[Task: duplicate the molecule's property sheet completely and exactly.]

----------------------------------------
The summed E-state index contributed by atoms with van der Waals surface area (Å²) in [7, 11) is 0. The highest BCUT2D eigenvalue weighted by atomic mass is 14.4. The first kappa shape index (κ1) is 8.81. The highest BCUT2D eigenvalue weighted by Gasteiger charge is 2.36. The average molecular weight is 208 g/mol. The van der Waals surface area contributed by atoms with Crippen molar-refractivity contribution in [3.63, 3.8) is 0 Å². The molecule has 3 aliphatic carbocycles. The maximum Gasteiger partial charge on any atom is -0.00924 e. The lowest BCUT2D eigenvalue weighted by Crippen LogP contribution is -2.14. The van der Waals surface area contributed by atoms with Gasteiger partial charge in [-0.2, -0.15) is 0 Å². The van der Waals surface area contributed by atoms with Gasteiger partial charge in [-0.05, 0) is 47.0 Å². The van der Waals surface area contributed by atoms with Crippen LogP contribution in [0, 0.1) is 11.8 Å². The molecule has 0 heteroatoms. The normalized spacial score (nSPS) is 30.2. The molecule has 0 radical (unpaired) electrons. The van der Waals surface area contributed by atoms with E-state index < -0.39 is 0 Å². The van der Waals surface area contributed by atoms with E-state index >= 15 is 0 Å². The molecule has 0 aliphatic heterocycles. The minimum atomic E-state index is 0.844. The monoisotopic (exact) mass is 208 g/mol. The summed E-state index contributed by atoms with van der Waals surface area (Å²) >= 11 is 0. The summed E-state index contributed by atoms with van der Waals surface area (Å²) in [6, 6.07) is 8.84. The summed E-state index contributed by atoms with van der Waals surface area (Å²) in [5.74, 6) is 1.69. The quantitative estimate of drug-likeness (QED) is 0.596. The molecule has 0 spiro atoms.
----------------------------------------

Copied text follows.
The summed E-state index contributed by atoms with van der Waals surface area (Å²) in [7, 11) is 0. The highest BCUT2D eigenvalue weighted by atomic mass is 14.4. The first kappa shape index (κ1) is 8.81. The highest BCUT2D eigenvalue weighted by Gasteiger charge is 2.36. The average molecular weight is 208 g/mol. The van der Waals surface area contributed by atoms with Crippen molar-refractivity contribution in [3.63, 3.8) is 0 Å². The molecule has 3 aliphatic carbocycles. The maximum Gasteiger partial charge on any atom is -0.00924 e. The lowest BCUT2D eigenvalue weighted by Crippen LogP contribution is -2.14. The van der Waals surface area contributed by atoms with Gasteiger partial charge in [-0.2, -0.15) is 0 Å². The van der Waals surface area contributed by atoms with Gasteiger partial charge in [-0.05, 0) is 47.0 Å². The van der Waals surface area contributed by atoms with Crippen LogP contribution in [0, 0.1) is 11.8 Å². The molecule has 0 heteroatoms. The normalized spacial score (nSPS) is 30.2. The molecule has 0 radical (unpaired) electrons. The van der Waals surface area contributed by atoms with E-state index < -0.39 is 0 Å². The van der Waals surface area contributed by atoms with E-state index >= 15 is 0 Å². The molecule has 0 aliphatic heterocycles. The minimum atomic E-state index is 0.844. The monoisotopic (exact) mass is 208 g/mol. The summed E-state index contributed by atoms with van der Waals surface area (Å²) >= 11 is 0. The summed E-state index contributed by atoms with van der Waals surface area (Å²) in [6, 6.07) is 8.84. The summed E-state index contributed by atoms with van der Waals surface area (Å²) in [5.74, 6) is 1.69. The quantitative estimate of drug-likeness (QED) is 0.596. The molecule has 0 spiro atoms.